The Court was confronted with answering whether Part XIV qualifies to be a Money Bill because, among other things, it also provides for the payment of salaries, emoluments, compensation etc. of the tribunal members. The petitioners had argued that Part XIV can in no way qualify to be a Money Bill as its dominant objective was to amend the existing legislations providing for tribunals and bring in a whole new regime to govern them. Respondents on the other hand had argued that the objective of the Part was to pay salaries, compensation etc. to the tribunal members. Even failing that, Respondents submitted that the provisions in Part XIV are incidental to the fiscal provisions in the Finance Act and thus saved by clause (g).

 

Majority opinion attempted to answer this question by referring to a speech given by GV Mavalankar (former Lok Sabha speaker) on the floor of the Parliament. As per Mavalankar, as long as the predominant objective of a bill is to impose/abolish a tax, it will fall under the scope of a Money Bill. Nevertheless, the Court pointed out that a legislation can have multiple objectives and went on to observe how it is difficult to determine what the dominant objective is.

 

The Court thereafter took recourse to the Aadhaar judgment to determine what may fall within the scope of a Money Bill. But, it found that the majority in Aadhaar judgment had classified Aadhaar Act as a Money Bill without first delineating the scope of Article 110 and the principles involved in interpreting it.

 

Given this, the Court referred the question to a larger bench.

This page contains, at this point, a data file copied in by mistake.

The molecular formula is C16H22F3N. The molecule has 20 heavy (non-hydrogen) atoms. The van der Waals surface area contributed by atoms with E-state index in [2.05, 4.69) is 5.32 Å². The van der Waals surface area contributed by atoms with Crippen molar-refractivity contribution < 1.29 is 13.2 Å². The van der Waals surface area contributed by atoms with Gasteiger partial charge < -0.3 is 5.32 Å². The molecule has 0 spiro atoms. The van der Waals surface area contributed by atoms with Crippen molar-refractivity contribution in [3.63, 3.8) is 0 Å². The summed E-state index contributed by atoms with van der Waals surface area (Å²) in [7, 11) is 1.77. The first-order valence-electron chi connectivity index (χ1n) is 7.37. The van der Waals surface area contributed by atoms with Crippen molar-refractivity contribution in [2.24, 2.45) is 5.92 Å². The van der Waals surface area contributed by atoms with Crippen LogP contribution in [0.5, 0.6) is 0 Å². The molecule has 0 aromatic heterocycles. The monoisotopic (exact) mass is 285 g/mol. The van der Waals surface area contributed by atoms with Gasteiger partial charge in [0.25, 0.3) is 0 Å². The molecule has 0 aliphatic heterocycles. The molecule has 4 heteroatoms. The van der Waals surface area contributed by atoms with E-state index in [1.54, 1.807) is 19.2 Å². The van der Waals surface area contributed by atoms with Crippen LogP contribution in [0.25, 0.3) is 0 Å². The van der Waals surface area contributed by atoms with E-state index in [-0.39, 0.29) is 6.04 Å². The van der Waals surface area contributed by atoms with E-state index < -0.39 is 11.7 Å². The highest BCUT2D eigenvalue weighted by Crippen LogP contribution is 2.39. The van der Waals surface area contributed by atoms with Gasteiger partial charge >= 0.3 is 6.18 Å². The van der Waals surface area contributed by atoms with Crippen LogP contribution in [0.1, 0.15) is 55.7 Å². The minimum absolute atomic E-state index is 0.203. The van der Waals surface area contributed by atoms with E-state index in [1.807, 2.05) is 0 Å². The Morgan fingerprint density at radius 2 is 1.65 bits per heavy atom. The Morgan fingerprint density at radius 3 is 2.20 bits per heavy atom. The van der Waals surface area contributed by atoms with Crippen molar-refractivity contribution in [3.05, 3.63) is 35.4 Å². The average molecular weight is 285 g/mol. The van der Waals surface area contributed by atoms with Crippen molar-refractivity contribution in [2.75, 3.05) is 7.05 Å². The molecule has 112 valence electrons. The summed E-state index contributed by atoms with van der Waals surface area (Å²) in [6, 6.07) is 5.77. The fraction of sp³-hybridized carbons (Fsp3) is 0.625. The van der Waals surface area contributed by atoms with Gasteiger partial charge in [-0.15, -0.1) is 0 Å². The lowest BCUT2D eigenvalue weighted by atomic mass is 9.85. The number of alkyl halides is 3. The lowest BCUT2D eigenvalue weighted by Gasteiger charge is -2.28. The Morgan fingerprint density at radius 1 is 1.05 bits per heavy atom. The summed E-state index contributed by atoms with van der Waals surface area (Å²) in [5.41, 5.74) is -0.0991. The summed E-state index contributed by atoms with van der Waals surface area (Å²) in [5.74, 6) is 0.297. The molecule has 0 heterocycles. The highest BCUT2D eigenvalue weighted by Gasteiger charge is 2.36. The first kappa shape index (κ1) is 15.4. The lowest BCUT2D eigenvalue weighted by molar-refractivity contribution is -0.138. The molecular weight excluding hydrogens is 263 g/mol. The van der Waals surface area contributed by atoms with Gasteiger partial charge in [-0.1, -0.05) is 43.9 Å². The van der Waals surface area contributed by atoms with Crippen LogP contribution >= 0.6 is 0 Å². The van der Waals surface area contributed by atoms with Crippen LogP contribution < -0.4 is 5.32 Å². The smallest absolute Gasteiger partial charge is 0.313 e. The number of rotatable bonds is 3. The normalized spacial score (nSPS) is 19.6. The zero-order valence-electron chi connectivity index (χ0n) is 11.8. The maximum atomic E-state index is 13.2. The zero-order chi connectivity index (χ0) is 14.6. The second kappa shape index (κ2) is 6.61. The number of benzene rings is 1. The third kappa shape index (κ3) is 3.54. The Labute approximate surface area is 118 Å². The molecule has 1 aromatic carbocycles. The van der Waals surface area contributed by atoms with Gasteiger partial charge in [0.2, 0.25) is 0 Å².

Chandrachud J’s finding

Although Chandrachud J was in agreement on referring the question of what falls under the ambit of a Money Bill, he held that Part XIV did not qualify to be one.

 

He observed that the crux of Part XIV was to repeal the substantive provisions related to appointment and service conditions of tribunal personnel. Thus, merely because the amendment has a bearing on consolidated fund will not be sufficient to make it a Money Bill, held Chandrachud J. For a provision to be incidental as per clause (g), he held that even if it is non-fiscal in nature, it has to directly pertain to one of the other sub-clauses - (a) to (f).

 

Part XIV does not suffer from excessive delegation

Excessive delegation doctrine essentially states that the legislature shall not delegate its essential legislative functions to the executive. Numerous judgments have attempted to outline what will amount to excessive delegation and have broadly held that as long as the legislature lays down the policy/guidelines for the executive to follow while making executive rule making, it will not suffer from the vice of excessive delegation. The question before the Court was whether Section 184 excessively delegated legislative powers to the executive to frame rules regarding the eligibility, appointment and service conditions of tribunal personnel.